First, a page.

Google building its own robotic cars
Post date: May 28, 2014 8:17:15 AM
Google is to start building its own self-driving cars, rather than modifying vehicles built by other manufacturers. The car will have a stop-go button but no controls, steering wheel or pedals. It will seat two people, propulsion will be electric, and at the start it will be limited to 25mph (40km/h) to help ensure safety. The front end of the vehicle is designed to be safer for pedestrians, with a soft foam-like material where a traditional bumper would be, and a more flexible windscreen, which may help reduce injuries. The vehicle will use a combination of laser and radar sensors along with camera data to drive autonomously. It will depend on Google's road maps, built specifically for the programme, and tested on the company's current fleet of vehicles.
Google recently announced that its self driving cars had covered 700,000 miles (more than a million km) of public roads in autonomous mode, and that they were now tackling the tricky problem of busy city streets. The company plans to build a fleet of around 200 of the cars in Detroit, with the hope of using them as an autonomous technology test bed. These vehicles will be on the road within the year.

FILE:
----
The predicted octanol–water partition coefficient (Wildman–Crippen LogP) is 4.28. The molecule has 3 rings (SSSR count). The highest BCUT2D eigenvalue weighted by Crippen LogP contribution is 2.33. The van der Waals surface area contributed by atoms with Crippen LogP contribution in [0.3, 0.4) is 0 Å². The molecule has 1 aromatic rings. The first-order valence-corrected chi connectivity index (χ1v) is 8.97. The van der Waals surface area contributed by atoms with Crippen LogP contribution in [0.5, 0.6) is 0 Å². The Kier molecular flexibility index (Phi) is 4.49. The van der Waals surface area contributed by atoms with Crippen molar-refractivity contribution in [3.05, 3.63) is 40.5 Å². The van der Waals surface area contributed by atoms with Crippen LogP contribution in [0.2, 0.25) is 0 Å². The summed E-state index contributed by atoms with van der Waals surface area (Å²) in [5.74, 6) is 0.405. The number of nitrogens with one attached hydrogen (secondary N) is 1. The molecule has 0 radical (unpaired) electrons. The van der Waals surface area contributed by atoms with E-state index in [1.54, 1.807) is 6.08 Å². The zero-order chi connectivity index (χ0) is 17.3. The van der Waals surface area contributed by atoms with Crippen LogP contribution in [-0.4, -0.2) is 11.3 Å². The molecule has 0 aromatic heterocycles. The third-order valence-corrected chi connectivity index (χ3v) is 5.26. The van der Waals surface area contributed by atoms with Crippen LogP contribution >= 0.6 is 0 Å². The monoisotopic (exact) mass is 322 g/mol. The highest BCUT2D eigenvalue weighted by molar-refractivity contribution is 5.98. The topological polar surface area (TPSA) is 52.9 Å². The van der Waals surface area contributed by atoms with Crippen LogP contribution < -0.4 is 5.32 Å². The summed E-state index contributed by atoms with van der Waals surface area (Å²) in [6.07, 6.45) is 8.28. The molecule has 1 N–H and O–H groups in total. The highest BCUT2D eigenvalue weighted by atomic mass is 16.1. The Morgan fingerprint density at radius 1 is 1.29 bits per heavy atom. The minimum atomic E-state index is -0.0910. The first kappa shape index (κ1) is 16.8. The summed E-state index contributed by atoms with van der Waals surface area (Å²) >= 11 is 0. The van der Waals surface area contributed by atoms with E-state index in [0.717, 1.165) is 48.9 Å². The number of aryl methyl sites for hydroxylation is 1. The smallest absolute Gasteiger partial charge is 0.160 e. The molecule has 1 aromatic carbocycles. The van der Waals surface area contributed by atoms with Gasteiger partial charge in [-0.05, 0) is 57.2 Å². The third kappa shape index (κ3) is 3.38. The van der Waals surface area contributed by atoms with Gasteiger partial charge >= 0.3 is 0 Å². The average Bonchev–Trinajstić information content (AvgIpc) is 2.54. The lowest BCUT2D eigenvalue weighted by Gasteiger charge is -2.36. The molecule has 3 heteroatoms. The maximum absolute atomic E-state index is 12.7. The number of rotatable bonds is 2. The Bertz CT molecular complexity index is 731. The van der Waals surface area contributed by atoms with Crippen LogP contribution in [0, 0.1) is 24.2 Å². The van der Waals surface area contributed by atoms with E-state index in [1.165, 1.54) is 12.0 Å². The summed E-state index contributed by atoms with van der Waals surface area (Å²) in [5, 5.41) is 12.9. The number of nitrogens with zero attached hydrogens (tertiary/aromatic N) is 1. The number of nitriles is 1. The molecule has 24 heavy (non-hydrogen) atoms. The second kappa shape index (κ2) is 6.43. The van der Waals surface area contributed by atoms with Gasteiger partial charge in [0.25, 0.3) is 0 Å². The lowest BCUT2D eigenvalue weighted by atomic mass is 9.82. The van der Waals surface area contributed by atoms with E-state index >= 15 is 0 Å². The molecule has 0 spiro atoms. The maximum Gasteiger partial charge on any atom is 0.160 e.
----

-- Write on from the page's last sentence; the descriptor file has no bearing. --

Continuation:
Advocates claim that autonomous cars have the potential to revolutionise transport, by making roads safer, eliminating crashes, and decreasing congestion and pollution. In the year to June 2013, more than 23,500 people were killed or seriously injured in road traffic accidents in the UK. Ron Medford, previously the deputy director of the US National Highway Traffic Safety Administration, and now the safety director for the self-driving car team at Google, believes that number could be drastically reduced by removing the chance of driver error. "I think it has the potential to be the most important safety technology that the auto industry has ever seen," he said.
But some researchers working in this field are investigating potential downsides to driverless car technology. They believe they could make traffic and urban sprawl worse, as people accept longer commutes as they do not have to drive themselves.